Cape Town, South Africa | My Family Travels
img_11431_2
img_11431_1

Use Cape Town as your launching point to explore the base of South Africa. There is much for families to do and see both within the city and its surrounding areas.

When people think of visiting South Africa, safaris come to mind. However, the city of Cape Town is well worth being included on your itinerary. In addition to an exciting urban experience, there are numerous opportunities for day trips from the city.

Cape Town

Cape Town (also known as the Mother City) is the legislative capital of South Africa, located at the base of the country in the Western Cape. For an overview of the city, take a cable car to the top of Table Mountain. More adventurous folks can climb up for their panoramic view.

Once down from the mountain, your visit should include the Government Avenue area to see the Houses of Parliament, Company Gardens and the Great Synagogue. You could spend at least a day at Victoria and Alfred Waterfront (27 21 408-7600), which is full of shops, clubs, eateries and the five-star Table Bay Hotel (866/435-9277). A stroll on the streets of Cape Malay provides a site for sore eyes: the residents, whose ancestors hail from Malaysia, have painted their homes with every color of the rainbow.

Victoria and Alfred Waterfront is also home to the Two Oceans Aquarium (27 21 418-3823), which claims to be “Fresher Than Sushi.” Its over 50 exhibits include a predator tank with sharks, a kelp forest, the typical touch pool, and an interactive microscope display.

The South African Maritime Museum (27/21-405-2880) on the waterfront provides nautical buffs with historical information and artifacts about whaling, shipwrecks, and other aspects of maritime life near the Cape of Good Hope. The more general South African Museum (27 21 481-3800) shows off the country’s natural and social history, with everything from a large collection of giant squid to ceramics, furniture, toys, and weapons. The Planetarium is housed there as well.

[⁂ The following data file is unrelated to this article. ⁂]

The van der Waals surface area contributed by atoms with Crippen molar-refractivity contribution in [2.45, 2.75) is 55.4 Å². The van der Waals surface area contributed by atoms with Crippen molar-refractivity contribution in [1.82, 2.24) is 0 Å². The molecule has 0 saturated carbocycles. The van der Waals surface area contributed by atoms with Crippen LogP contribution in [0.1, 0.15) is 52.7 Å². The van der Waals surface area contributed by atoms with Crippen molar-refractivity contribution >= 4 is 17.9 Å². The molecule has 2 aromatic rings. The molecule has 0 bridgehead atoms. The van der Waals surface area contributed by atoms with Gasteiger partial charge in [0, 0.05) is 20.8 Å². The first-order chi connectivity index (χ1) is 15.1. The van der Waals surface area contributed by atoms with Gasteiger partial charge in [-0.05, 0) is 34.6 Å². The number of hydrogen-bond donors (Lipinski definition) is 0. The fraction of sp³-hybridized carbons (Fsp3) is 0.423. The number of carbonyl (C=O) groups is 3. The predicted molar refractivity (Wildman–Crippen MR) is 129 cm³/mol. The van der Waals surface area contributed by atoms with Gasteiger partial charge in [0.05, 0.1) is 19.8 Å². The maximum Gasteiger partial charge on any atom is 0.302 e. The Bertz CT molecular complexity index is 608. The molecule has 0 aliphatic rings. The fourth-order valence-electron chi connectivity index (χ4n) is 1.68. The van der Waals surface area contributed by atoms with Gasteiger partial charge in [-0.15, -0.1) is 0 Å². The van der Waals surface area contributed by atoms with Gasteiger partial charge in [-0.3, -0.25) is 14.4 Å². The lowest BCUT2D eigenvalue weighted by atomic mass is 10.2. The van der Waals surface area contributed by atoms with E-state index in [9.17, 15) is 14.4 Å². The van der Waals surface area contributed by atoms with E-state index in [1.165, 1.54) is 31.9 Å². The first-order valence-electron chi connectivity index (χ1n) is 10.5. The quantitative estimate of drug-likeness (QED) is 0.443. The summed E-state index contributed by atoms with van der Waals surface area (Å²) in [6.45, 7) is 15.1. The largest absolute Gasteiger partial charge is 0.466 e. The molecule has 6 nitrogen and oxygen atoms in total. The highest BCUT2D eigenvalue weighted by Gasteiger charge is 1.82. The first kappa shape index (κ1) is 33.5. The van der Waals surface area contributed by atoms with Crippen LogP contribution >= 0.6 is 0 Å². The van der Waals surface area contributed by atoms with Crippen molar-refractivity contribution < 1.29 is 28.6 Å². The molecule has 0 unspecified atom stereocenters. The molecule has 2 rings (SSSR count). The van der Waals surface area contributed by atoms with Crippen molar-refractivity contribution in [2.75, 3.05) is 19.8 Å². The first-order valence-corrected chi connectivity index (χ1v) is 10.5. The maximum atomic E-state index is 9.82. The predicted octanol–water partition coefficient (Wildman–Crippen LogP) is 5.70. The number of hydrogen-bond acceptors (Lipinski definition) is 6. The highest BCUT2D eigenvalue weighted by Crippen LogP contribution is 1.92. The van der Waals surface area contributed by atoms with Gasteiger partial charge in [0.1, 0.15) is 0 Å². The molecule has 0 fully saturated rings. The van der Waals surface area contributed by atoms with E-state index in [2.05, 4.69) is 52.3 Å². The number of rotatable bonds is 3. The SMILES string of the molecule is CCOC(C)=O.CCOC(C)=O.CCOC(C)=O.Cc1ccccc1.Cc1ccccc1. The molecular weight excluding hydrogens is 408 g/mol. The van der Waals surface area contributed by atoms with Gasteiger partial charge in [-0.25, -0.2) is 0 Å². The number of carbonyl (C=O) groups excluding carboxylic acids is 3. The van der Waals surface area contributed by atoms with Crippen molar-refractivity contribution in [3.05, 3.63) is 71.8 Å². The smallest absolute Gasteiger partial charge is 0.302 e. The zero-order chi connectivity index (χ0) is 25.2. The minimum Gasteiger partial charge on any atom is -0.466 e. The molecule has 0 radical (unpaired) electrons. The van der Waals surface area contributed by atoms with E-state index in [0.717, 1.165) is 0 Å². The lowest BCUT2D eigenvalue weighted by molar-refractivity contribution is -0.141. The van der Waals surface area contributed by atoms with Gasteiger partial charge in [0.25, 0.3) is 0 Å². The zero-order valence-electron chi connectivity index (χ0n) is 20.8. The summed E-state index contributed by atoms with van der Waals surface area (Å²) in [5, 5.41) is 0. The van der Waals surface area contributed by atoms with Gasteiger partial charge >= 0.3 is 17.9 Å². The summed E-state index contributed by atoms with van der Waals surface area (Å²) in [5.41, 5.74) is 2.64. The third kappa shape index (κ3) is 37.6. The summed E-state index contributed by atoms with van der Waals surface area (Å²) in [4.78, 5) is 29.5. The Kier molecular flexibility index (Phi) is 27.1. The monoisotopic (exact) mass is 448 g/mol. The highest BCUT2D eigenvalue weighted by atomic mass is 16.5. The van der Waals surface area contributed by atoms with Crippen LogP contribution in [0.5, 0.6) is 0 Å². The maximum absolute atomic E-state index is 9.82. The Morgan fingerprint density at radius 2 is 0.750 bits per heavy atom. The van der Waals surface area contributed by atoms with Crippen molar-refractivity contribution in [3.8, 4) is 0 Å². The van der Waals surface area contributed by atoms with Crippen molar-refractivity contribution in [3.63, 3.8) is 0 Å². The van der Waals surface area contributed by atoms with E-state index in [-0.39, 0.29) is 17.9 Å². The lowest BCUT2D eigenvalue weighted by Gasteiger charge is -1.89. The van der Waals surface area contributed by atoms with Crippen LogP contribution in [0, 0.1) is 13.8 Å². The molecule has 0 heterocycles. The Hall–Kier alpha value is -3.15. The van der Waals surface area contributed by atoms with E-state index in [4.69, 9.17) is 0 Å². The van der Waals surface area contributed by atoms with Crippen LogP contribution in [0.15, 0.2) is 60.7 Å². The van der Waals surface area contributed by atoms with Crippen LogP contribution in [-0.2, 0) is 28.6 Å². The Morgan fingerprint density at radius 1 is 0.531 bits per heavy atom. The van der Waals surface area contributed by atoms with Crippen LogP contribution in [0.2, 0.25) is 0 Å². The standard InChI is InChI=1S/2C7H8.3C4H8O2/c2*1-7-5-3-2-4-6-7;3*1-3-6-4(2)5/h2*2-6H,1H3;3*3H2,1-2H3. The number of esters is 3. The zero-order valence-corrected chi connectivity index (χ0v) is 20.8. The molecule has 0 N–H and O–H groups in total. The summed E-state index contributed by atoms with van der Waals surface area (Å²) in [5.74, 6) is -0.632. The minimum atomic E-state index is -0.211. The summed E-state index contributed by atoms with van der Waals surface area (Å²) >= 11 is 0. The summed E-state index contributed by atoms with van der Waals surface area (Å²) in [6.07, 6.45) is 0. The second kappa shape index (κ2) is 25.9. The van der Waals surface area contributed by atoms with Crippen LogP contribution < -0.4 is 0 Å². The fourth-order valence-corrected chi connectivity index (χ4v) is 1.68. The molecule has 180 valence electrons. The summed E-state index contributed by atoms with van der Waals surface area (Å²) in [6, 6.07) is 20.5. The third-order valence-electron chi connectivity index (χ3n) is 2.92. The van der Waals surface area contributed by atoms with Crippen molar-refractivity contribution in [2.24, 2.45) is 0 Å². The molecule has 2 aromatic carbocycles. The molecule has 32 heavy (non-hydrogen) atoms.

Cape Town’s Waterfront & Townships

From Cape Town’s waterfront, you take a ferry 12 kilometers offshore for a tour of Robben Island (27 21 409-5100). I feel that because of the subject matter, this tour is not suitable for younger children, so this is more of an adult and teen excursion. Robben Island was a place of banishment for over 400 years. Its most famous resident was Nelson Mandela, who was held there during the apartheid era. It is gut-wrenching to see the abysmal way in which this man lived for over two decades. The fact that Mandela was still sane at the time of his release made me scratch my head. The tour is conducted by former political prisoners and includes a viewing of the beloved former president’s cell.

Visitors to Cape Town are encouraged to take a trip to the Townships. This tour will be an eye-opener for North American families who by and large have so much more. First, you might go to a visitor’s center to see the arts and crafts produced by the locals, and then you’ll step into the world of the poor and the very poor. Local residents will invite you into their homes; some, owned by the lucky educated ones who stayed in the community, are actually nice, but most homes are only shacks without electricity. So unreal–but unfortunately, it is very real. Amongst all this poverty are children, and believe it or not, they had smiles on their faces and just wanted to hold a foreigner’s hand.

Companies such as African Insight (27 21 426-5359) and Zikho Tours (27 82 687-0409) offer specialized cultural tours, including excursions to the Townships.

Details, Details

Other day trips from Cape Town include a visit to Hout Bay, once a fishing village, now a residential area in stark economic contrast to the Townships. Chapman’s Peak and sandy beaches make for stunning natural scenery in the area. From Hout Bay, you can take a cruise to Seal Island. Make sure to have plenty of film on hand–the seals are there in droves, and you might see a dolphin or two as well.

The 40-kilometer coastline of the Cape of Good Hope Nature Reserve leads to Cape Point, where you can take The Flying Dutchman Funicular high to the top of the cliffs for the best view. Also at Cape Point, you can see old and new lighthouses, check the over 1,000 species species of indigenous plants and, from June to November, even do some land-based whale-watching.

On your way back to Cape Town, check out the adorable Jackass Penguins at Boulders Beach.

South African Airlines flies from New York to Johannesburg with frequent domestic connections to Cape Town.

4 Replies to “Cape Town, South Africa”

Comment on this article

This site uses Akismet to reduce spam. Learn how your comment data is processed.


This story was accurate when it was published. Please be sure to confirm all rates and details directly with the companies in question, and stay up to date with current events to ensure a safe and successful trip.